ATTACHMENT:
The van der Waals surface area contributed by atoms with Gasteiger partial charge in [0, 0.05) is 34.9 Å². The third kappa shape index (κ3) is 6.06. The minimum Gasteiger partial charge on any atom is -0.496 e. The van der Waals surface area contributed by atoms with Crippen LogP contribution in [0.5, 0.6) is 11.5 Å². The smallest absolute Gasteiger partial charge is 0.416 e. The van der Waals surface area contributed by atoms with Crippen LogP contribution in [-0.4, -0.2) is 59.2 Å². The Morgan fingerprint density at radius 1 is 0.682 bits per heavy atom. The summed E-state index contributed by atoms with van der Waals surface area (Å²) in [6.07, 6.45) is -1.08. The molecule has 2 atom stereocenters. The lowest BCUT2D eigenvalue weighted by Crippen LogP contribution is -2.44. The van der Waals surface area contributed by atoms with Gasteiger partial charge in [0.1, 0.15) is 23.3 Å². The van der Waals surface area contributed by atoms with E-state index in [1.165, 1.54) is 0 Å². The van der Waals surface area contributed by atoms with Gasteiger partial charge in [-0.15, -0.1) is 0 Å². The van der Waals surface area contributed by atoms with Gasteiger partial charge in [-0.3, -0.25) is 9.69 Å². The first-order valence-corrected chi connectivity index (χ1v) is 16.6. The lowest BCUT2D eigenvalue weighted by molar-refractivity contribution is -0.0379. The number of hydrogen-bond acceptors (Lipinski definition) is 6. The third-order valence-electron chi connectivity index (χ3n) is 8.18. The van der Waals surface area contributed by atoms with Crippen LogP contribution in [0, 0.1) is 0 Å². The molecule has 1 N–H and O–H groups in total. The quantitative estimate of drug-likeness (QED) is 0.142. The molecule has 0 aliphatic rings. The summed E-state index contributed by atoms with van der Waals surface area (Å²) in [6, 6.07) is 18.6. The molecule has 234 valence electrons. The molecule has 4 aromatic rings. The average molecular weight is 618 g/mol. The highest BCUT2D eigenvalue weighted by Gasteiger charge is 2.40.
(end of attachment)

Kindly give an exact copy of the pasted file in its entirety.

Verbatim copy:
The van der Waals surface area contributed by atoms with Gasteiger partial charge in [0, 0.05) is 34.9 Å². The third kappa shape index (κ3) is 6.06. The minimum Gasteiger partial charge on any atom is -0.496 e. The van der Waals surface area contributed by atoms with Crippen LogP contribution in [0.5, 0.6) is 11.5 Å². The smallest absolute Gasteiger partial charge is 0.416 e. The van der Waals surface area contributed by atoms with Crippen LogP contribution in [-0.4, -0.2) is 59.2 Å². The Morgan fingerprint density at radius 1 is 0.682 bits per heavy atom. The summed E-state index contributed by atoms with van der Waals surface area (Å²) in [6.07, 6.45) is -1.08. The molecule has 2 atom stereocenters. The lowest BCUT2D eigenvalue weighted by Crippen LogP contribution is -2.44. The van der Waals surface area contributed by atoms with Gasteiger partial charge in [0.1, 0.15) is 23.3 Å². The van der Waals surface area contributed by atoms with E-state index in [1.165, 1.54) is 0 Å². The van der Waals surface area contributed by atoms with Gasteiger partial charge in [-0.15, -0.1) is 0 Å². The van der Waals surface area contributed by atoms with Gasteiger partial charge in [-0.3, -0.25) is 9.69 Å². The first-order valence-corrected chi connectivity index (χ1v) is 16.6. The lowest BCUT2D eigenvalue weighted by molar-refractivity contribution is -0.0379. The number of hydrogen-bond acceptors (Lipinski definition) is 6. The third-order valence-electron chi connectivity index (χ3n) is 8.18. The van der Waals surface area contributed by atoms with Crippen LogP contribution in [0, 0.1) is 0 Å². The molecule has 1 N–H and O–H groups in total. The quantitative estimate of drug-likeness (QED) is 0.142. The molecule has 0 aliphatic rings. The summed E-state index contributed by atoms with van der Waals surface area (Å²) in [6, 6.07) is 18.6. The molecule has 234 valence electrons. The molecule has 4 aromatic rings. The average molecular weight is 618 g/mol. The highest BCUT2D eigenvalue weighted by Gasteiger charge is 2.40.